Smith’s last graded stakes victory at Aqueduct came when he rode Phipps Stable’s Boca Grande in the Grade 2 Comely on April 14, 2007 for Hall of Fame trainer Shug McGaughey. The last trip to Aqueduct’s winner’s circle followed in 2009 when he piloted Jay Em Ess Stable’s Launch N Relaunch around Ozone Park’s oval to a maiden-breaking win on November 28.
Smith began his career in his native New Mexico, but relocated to the Midwest before shipping his tack to New York in 1989. He was the leading rider in New York from 1991 to 1993, leading in victories with 330, 297 and 313, respectively. The following year, he rode Lure to his first Breeders’ Cup win, in the Breeders’ Cup Mile. Smith moved west in 2000 to make his home base in California, but has shipped east to New York to ride major commitments in graded stakes races, doing so with success.
His most recent victories have come aboard Abel Tasman in the Grade 1 Acorn, Songbird in the Grade 1 Ogden Phipps and West Coast in the Grade 1 Travers.
Smith, who won the Eclipse Award as Outstanding Jockey in 1993 and 1994, was inducted to the Racing Museum and Hall of Fame in 2003. The 52-year-old has 5,430 wins, and has earned $305,240,852 from 32,966 starts as of Friday, according to Equibase. He leads all riders in Breeders’ Cup victories with 26.
GILDED LILY, a 3-year-old Speightstown filly, wheeled out for the win at Turfway for trainer Michael J. Maker and owner Tracy Farmer. She loves the surface at Turfway and this is her third win over it. She was also on the board in the Bourbonette Oaks G3 over the all weather surface.
Earlier on the card trainer Mike Maker won his 2,000th race – this makes 2,001!
Kip Elser has been educating racehorses for more than four decades, and while his roles have changed, the joy Elser gets from working with young Thoroughbreds has not waned. Elser started Kirkwood Stables, a full-service breaking and training operation that also offers consignments and lay-up/rehab services, at Springdale Racecourse in Camden, S.C. Graduates of Kirkwood include Alphabet Soup, Smoke Glacken, Memories of Silver, Winter Memories, Keeper Hill, and Plum Pretty. Elser spoke with BloodHorse Marketwatch to discuss his program, the recent success of Darby Dan’s Manitoulin in the Hollywood Turf Cup Stakes (G2T), and more.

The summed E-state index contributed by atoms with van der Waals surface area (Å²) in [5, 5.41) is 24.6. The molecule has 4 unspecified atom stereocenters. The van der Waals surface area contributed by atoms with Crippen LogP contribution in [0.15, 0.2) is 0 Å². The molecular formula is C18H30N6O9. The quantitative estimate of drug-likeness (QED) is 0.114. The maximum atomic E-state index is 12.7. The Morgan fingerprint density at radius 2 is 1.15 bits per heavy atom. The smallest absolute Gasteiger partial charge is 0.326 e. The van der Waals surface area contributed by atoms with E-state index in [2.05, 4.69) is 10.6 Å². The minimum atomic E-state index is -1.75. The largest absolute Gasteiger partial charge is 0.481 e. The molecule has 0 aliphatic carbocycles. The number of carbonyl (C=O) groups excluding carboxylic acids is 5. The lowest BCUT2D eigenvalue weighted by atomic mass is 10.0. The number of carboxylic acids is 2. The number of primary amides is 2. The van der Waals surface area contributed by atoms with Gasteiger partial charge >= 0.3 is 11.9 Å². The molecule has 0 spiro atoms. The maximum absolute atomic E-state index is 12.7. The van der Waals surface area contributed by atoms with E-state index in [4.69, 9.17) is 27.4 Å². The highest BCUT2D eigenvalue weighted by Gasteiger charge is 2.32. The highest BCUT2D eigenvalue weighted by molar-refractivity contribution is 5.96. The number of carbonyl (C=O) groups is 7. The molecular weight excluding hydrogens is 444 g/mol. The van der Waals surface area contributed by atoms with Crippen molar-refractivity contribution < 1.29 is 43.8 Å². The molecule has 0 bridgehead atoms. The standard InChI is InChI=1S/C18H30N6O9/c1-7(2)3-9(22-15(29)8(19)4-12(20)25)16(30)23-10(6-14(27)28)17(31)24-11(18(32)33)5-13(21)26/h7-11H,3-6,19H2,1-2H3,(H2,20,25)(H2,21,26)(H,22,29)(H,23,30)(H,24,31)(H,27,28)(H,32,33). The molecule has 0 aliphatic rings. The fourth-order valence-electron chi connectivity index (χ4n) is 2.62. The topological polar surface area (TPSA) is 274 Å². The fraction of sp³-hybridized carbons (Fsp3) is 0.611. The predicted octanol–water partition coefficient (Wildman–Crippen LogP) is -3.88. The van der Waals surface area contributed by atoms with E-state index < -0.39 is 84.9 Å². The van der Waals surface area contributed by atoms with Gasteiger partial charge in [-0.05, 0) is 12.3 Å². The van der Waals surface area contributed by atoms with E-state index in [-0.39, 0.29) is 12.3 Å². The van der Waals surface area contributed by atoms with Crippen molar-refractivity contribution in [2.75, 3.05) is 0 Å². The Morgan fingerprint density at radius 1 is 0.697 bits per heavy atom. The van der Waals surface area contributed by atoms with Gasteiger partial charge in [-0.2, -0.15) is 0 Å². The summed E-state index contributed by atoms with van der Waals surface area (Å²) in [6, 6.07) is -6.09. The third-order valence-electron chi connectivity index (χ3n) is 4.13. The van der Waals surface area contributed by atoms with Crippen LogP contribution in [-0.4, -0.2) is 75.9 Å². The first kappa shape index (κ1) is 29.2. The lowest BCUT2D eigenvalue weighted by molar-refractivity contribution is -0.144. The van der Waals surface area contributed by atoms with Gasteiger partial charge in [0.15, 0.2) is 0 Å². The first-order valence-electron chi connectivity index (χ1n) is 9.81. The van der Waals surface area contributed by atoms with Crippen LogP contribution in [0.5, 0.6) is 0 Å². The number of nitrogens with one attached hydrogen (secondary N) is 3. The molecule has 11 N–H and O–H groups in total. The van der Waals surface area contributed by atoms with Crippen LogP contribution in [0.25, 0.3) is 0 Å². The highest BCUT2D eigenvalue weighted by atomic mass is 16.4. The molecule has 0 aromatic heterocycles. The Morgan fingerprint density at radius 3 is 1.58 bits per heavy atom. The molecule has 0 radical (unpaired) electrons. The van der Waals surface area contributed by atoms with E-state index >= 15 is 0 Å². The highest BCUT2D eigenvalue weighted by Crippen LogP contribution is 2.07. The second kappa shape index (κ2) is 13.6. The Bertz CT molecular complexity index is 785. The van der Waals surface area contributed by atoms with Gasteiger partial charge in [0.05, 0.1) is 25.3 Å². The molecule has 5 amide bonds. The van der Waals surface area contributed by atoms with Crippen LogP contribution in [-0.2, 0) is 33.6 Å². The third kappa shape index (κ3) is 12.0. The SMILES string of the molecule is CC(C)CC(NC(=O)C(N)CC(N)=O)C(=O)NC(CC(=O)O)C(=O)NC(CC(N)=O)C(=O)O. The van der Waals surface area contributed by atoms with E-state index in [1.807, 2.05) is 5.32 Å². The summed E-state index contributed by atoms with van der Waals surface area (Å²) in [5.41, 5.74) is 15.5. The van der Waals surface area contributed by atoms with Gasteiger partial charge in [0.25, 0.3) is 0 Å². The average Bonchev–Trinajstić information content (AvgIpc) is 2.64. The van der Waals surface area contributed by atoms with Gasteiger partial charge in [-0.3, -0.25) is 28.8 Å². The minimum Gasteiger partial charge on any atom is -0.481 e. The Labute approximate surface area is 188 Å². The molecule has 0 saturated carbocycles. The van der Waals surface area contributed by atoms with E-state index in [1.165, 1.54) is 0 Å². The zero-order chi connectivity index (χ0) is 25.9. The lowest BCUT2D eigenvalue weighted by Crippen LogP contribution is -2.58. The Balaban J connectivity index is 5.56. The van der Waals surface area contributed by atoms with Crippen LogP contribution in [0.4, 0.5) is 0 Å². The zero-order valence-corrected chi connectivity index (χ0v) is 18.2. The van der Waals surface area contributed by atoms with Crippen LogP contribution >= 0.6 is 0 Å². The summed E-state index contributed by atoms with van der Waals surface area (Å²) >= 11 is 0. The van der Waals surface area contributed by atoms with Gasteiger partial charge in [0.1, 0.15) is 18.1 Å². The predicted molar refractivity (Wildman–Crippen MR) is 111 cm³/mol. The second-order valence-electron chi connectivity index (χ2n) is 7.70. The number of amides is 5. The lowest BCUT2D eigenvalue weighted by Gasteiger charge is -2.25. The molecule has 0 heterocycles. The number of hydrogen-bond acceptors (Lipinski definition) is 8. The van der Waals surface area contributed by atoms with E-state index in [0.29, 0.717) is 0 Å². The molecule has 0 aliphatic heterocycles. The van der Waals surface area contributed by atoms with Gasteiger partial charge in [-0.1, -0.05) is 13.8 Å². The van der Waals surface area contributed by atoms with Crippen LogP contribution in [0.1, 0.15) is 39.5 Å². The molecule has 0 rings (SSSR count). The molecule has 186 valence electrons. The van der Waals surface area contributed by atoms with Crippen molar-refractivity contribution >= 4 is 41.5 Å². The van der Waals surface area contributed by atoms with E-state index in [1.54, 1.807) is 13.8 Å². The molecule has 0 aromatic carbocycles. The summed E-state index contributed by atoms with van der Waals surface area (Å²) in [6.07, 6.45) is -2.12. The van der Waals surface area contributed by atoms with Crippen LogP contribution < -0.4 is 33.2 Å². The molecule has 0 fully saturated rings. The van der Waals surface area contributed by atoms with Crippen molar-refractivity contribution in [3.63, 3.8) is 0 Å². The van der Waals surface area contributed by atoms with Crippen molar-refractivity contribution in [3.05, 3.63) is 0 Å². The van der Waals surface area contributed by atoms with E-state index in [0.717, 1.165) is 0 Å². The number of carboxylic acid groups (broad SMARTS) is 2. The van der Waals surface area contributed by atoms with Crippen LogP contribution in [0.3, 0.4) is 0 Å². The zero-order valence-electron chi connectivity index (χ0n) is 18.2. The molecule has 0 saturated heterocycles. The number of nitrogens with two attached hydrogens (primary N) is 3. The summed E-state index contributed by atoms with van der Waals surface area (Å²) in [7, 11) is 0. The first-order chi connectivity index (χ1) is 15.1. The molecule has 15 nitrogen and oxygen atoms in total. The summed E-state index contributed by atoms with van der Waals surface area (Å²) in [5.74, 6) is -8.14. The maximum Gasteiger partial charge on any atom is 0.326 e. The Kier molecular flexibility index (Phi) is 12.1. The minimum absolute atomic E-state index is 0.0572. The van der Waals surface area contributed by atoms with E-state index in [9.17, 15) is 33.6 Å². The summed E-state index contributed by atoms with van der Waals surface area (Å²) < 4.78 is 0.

Kapalua Starlight had to settle for 2nd in the Donna Freyer S at Laurel.The filly raced on or near the lead and could just not hold on in deep stretch. She is trained by Thomas Albertrani for owner/breeder Robert Masiello.
The stakes is restricted to horses trained in SC and KAPALUA STARLIGHT was prepared for the track at Kirkwood Stables.
The colt race, the Christopher Elser S. was won by WHIRLIN CURLIN who got his start at the Webb Carroll TC.
by Frank Vespe
Saturday’s card at Laurel Park will feature something new, at least to Maryland eyes. The nine-race log includes a pair of stakes restricted to horses that spent at least 90 days in South Carolina by the end of June of this year.
The $50,000 Donna Freyer, for two-year-old fillies, will go as race five. The Christopher Elser Memorial, also a six-furlong test, this one for straight two-year-olds, is carded as race seven. Both carry purses of $50,000.
The twin races had spent the last several years at Parx Racing, which is where they began. This year will mark their first visit to Laurel Park.
“Sal (Sinatra, formerly of Parx Racing and now president of the Maryland Jockey Club) was very helpful in getting them started,” said Kip Elser, a board member of the South Carolina Thoroughbred Owners and Breeders Association, which sponsors the races. “They sort of moved with him, with the help of the (Maryland) horsemen’s association.”
Early returns on the move, Elser said, are promising.
“We have double the entries they had previously,” he pointed out.
The Elser ran with just five horses last year after three scratched. Eleven are entered for Saturday’s tilt. And the Donna Freyer had to be postponed last year as a result of poor entries; nine are entered Saturday.
And that’s despite a purse reduction, from $75,000 down to $50,000. Elser said that the Maryland Thoroughbred Horsemen’s Association agreed to put up the same amount it pays out for a Maryland-bred allowance race — $35,000 — and the remainder of the purse comes from SCTOBA. Handle generated all stays in Maryland.
“We appreciate the welcome of the Maryland Jockey Club and the horsemen,” he said.
The races serve to promote South Carolina’s thoroughbred industry, which, though it has no racetrack, includes a vibrant network of training centers.
“It’s a great place to get young horses started,” Elser said. “A group of us down here said, ‘What can we do to promote the local industry?’ This is what we came up with.”